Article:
Where on (Google) Earth? #105

Where on (Google) Earth is a roving internet game played for the past year+ by the geoblogsphere. In this game, a snapshot of somewhere on the planet is taken using Google Earth (a free downloadable program). The object is to identify the location with latitude and longitude and try to say something* about the geology or geography of the area. The first one to post the correct results (at least in terms of location) is the winner and gets the honor of choosing the location and hosting the next round.

After watching many rounds go by and not having time to do much playing, BGC posted the perfect image for me – the Olympic Peninsula in Washington state. Oddly enough, the pattern of clear cuts was a vital clue for me.

So without further ado:(You may want to click on the photo to see what the ad is hiding.)

Some hints for new players: Two helpful things to note are the scale bar and the compass orientation. More hints will be given if this lasts long, but I suspect it won’t.

The Schott Rule is in effect. (If you don’t know what it is, it doesn’t apply. Basically it handicaps players with a lot of wins.) Post time is 5:55 pm GMT 1/29/2008.

*Saying something about the geology is commensurate with skill level of the player and can often be helped by a quick Google search.


  1. #1 Dave Briggs
    January 29, 2008

    Cool Game! Sure beats checkers and cards as the 20th century time fillers! I wonder if the 22nd century version will be, Where on (Google) Mars? LOL!
    Dave Briggs :~)

  2. #2 thinkstart
    January 29, 2008

    I think I’ve got it! 80deg, 10min, 21sec N, 88deg, 45min, 16sec W.

    Axel Heiberg Island, seventh largest island in Canada. According to Wikipedia, it is “known for its unusual fossil forests, which in some theories, date from the Eocene period. Owing to the lack of mineralization in many of the forest specimens, the traditional characterization of “fossilisation” fails for these forests and “mummification” may be a clearer description. It is clear that the Axel Heiberg forest was a semi-tropical swamp.”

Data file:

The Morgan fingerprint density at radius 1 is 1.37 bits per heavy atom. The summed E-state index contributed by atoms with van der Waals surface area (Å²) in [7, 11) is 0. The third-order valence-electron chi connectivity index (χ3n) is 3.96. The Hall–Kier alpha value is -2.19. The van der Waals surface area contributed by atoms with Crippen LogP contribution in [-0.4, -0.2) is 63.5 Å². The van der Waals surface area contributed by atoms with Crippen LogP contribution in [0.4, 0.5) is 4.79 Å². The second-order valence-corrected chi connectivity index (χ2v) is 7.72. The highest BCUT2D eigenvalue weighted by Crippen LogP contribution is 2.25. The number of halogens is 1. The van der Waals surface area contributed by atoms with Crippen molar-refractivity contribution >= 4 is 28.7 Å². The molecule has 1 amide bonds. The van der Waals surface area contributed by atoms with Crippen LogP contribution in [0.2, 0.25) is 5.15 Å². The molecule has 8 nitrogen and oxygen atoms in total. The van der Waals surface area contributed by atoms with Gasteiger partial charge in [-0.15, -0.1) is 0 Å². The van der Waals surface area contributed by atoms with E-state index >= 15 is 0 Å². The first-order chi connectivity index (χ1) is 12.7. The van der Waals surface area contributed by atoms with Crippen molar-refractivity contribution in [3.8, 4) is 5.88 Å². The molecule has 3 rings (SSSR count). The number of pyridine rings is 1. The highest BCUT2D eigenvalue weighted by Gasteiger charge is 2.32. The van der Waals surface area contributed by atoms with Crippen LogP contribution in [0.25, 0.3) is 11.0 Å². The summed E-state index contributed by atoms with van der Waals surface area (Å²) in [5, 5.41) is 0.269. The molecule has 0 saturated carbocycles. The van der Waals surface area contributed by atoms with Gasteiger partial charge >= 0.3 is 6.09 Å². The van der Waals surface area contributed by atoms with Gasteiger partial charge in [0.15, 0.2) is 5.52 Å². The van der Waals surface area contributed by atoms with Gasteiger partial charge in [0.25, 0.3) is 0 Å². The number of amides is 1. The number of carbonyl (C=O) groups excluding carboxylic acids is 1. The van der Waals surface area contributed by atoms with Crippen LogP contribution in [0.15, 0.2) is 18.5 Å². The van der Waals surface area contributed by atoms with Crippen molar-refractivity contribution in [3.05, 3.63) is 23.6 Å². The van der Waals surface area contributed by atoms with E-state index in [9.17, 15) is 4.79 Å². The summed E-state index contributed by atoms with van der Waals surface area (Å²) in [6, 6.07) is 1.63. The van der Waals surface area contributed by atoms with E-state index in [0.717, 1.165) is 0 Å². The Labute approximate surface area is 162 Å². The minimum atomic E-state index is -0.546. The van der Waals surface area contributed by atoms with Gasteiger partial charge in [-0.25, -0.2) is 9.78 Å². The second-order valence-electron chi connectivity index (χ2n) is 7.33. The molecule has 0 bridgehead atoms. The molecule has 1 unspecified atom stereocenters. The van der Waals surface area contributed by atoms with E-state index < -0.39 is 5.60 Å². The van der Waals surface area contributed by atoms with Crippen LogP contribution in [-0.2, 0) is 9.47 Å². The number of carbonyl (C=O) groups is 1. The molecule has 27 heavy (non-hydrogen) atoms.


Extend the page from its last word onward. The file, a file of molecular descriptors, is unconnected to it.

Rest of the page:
3. #3 ScienceWoman
    January 29, 2008

    Congratulations! You did indeed get it. An amazing thing about these fossil forests is that the trees are so well preserved that tree ring studies can be done on them. Another amazing thing is that when the forests were growing in Eocene (55-34 million years ago), Axel Heiberg was just as far north as it is today. So the Equator to pole temperature gradient was quite different then.

    thinkstart: As the winner, you have the privilege of choosing the next location and hosting the next round. If you have a blog, please post the link to the next WOGE in the comments here so players can find it. If you don’t have a blog, I’d be happy to host for you. Just send me an email with the picture or the lat-long. Once again, Congrats!

  4. #4 thinkstart
    January 30, 2008

    I don’t have a blog, so I’ve taken ScienceWoman up on her offer to host WoGE #106, so stay posted here for that. As I’m a novice at this, I hope my choice provides a modicum of challenge to you WoGErs, and isn’t redundant from previous offerings.

    I don’t know about you all, but this exercise makes we want to travel. Perhaps some enterprising (wealthy) soul will strike out some day to visit all WoGE sites. They certainly would make for some educational field trips!

    Joshua Potter

  5. #5 ScienceWoman
    January 30, 2008

    WOGE #106 will be appearing shortly, now that I’ve delivered today’s lecture.

  6. #6 ScienceWoman
    January 30, 2008
  7. #7 Lab Lemming
    January 30, 2008

    Miles? You used a scale bar in miles? I know that blogs are more casual than formal scientific publications, but still…

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